One internet or two?

By October 6, 2006Mobile

This is of course a question about mobile, and whether we should have one web which we look at from all devices or pages dedicated to display on small devices which copy those which we look at from our PCs, in effect creating two internets.

This is a post that has been forming in my mind since the Mobile Monday London event at the beginning of the week – they happen on the first Monday of every month and are well worth it if you have an interest in the mobile web (you may need a Yahoo! account to join the group on this link).  Congrats to Jo Rabin for organising this one.

The one web argument is essentially philosophical in nature.  Its proponents believe the web should be world wide and therefore only one is necessary – access from different devices should be managed by appropriate transformation.  They have on their side the practical point that maintaining two of anything and keeping both current is a pain.

The two web argument says that mobile is sufficiently different – small screen, limited input options, narrow bandwidth, not always on, and high latency, that you will not get decent usability unless you design your websites/applications specifically for that environment.

I’m a one web guy. 

I have been very influenced in my thinking by the QTEK phone I got a month or two back.  The QTEK is a smartphone with a full keyboard and push email.  I can use it to access just about any site although the navigation can be a little clumsy.  This made me realise that the distinction between PC and mobile is a little false.  Screen sizes are large on the desk and run in a more or less smooth continuum through laptops, to notebooks, to palm tops, to tablet PCs, to large smart phones, to small smart phones to mass market phones.   Trying to force these into two groups as implied by having a mobile web doesn’t make sense to me.

The other reason I am a one web guy is that the sites people want to look at on their mobiles are by and large the same as on the PC.  A number of people at MoMo this week cited studies to that effect and it rings true for me.  One of the reasons I like the QTEK so much is that I can click through links in emails and look at sites people want to show me (doing much with them is usually too hard, but most times I am just being directed towards a piece of content).  If there were a small subsection of sites that had extremely high mobile usage then there might be a case for building them differently (maybe with a .mobi URL) but I don’t see that happening much.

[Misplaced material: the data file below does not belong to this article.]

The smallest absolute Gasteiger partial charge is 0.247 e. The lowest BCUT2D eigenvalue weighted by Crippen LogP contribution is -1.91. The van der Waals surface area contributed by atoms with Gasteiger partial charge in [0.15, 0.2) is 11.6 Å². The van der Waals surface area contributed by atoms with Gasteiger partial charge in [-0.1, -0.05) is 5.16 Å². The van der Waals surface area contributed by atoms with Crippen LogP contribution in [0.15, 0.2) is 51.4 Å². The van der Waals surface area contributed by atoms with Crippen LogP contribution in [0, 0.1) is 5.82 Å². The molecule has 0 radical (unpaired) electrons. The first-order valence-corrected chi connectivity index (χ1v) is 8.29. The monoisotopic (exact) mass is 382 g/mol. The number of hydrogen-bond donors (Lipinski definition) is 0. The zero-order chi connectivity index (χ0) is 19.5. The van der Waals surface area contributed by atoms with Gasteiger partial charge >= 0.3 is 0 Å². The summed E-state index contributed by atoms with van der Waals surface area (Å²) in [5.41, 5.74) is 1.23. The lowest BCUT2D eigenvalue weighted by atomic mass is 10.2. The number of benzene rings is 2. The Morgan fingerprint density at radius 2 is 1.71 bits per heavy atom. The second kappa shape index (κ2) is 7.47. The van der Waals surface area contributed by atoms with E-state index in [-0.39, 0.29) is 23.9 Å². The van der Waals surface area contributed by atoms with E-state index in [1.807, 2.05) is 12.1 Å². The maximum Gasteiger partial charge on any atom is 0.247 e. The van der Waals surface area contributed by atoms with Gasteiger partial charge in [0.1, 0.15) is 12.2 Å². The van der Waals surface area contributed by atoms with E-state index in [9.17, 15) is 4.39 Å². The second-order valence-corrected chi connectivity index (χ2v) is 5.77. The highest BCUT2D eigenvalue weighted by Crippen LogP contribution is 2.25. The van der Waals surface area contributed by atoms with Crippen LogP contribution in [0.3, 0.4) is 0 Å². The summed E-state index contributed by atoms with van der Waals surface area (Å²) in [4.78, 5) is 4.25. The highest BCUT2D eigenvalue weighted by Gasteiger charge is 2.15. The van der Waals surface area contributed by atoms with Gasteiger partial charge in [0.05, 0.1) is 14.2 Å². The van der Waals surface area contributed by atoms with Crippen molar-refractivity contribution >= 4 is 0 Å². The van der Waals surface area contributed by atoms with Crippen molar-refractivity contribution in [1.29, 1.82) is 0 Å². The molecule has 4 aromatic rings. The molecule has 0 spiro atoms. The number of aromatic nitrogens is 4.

I am generalising here and there will be niche exceptions but I think I think what I am saying is directionally correct.  Email is a one off case which receives special treatment because of its high volume.  It even has dedicated devices.  I should also say that I am taking for granted all the difficult work that Volantis and others do in optimising sites for the myriad of devices we all use.

The reason all this interests me is that it is important in understanding where the opportunities will come in mobile.

If I am right on the one web point then that says to me that mobile isn’t a separate category for lots of applications.  So thinking about buidling mobile social networks or mobile dating sites is looking at things from the wrong perspective.  The interesting question becomes how to take MySpace to mobile, or Match.com to mobile.  Betfair is an example of where everyone has understood this intuitively – replicating the whole operation on mobile would never work because it would never get to critical mass – but mobile extensions are a great way to improve the service.  Check out their site for mobile.

This argument becomes stronger as mobile traffic is increasingly carried over IP, either via handset clients using the GPRS channel or Wifi for calls or texting (check out Hotxt), or in the network itself (our portfolio company Empower is doing some cool stuff here).

As I think about it more I realise this argument has profound consequences for much of the mobile internet value chain.  If we get to a one web world will the operator portals be there slugging it out with Yahoo! and Google?  I doubt it.

Opportunities for entrepreneurs and VCs will come (or have come) at the infrastructure level, like Volantis and tools to take apps like Betfair mobile.  Beyond that we need to look for things that are truly different on mobile – not different just because of screen size etc.  Location based services/local search is a good example.  Advertising might be another – different messages will be appropriate to people on the move and the screen size point is significant here because the advertising is secondary to the main page people are looking at and there simply won’t be enough space for it (see Google strips out ads when it optimises for mobile).